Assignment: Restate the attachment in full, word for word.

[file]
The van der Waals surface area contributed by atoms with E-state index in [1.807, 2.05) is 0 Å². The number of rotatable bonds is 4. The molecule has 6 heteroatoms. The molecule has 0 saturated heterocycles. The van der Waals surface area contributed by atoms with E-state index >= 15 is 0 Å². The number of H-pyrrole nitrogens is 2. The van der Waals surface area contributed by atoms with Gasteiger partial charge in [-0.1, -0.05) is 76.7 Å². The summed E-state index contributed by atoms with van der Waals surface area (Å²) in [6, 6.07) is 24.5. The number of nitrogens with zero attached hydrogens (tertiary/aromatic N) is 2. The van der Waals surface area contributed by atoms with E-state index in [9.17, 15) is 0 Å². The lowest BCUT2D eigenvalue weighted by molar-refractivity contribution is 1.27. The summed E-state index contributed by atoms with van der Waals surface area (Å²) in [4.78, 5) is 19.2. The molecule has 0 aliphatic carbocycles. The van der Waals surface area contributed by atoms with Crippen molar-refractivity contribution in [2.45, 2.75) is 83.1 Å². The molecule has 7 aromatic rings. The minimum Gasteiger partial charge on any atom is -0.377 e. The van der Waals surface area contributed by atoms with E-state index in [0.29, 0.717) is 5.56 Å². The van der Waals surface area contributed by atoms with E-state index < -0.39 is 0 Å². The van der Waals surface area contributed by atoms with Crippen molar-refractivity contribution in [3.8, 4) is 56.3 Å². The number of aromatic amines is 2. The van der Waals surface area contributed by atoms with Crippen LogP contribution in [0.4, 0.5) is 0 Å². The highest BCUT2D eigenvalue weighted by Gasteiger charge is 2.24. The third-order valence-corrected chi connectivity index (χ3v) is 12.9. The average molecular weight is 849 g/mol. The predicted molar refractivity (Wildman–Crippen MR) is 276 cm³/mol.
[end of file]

The van der Waals surface area contributed by atoms with E-state index in [1.807, 2.05) is 0 Å². The number of rotatable bonds is 4. The molecule has 6 heteroatoms. The molecule has 0 saturated heterocycles. The van der Waals surface area contributed by atoms with E-state index >= 15 is 0 Å². The number of H-pyrrole nitrogens is 2. The van der Waals surface area contributed by atoms with Gasteiger partial charge in [-0.1, -0.05) is 76.7 Å². The summed E-state index contributed by atoms with van der Waals surface area (Å²) in [6, 6.07) is 24.5. The number of nitrogens with zero attached hydrogens (tertiary/aromatic N) is 2. The van der Waals surface area contributed by atoms with E-state index in [9.17, 15) is 0 Å². The lowest BCUT2D eigenvalue weighted by molar-refractivity contribution is 1.27. The summed E-state index contributed by atoms with van der Waals surface area (Å²) in [4.78, 5) is 19.2. The molecule has 0 aliphatic carbocycles. The van der Waals surface area contributed by atoms with Crippen molar-refractivity contribution in [2.45, 2.75) is 83.1 Å². The molecule has 7 aromatic rings. The minimum Gasteiger partial charge on any atom is -0.377 e. The van der Waals surface area contributed by atoms with E-state index in [0.29, 0.717) is 5.56 Å². The van der Waals surface area contributed by atoms with E-state index < -0.39 is 0 Å². The van der Waals surface area contributed by atoms with Crippen molar-refractivity contribution in [3.8, 4) is 56.3 Å². The number of aromatic amines is 2. The van der Waals surface area contributed by atoms with Crippen LogP contribution in [0.4, 0.5) is 0 Å². The highest BCUT2D eigenvalue weighted by Gasteiger charge is 2.24. The third-order valence-corrected chi connectivity index (χ3v) is 12.9. The average molecular weight is 849 g/mol. The predicted molar refractivity (Wildman–Crippen MR) is 276 cm³/mol.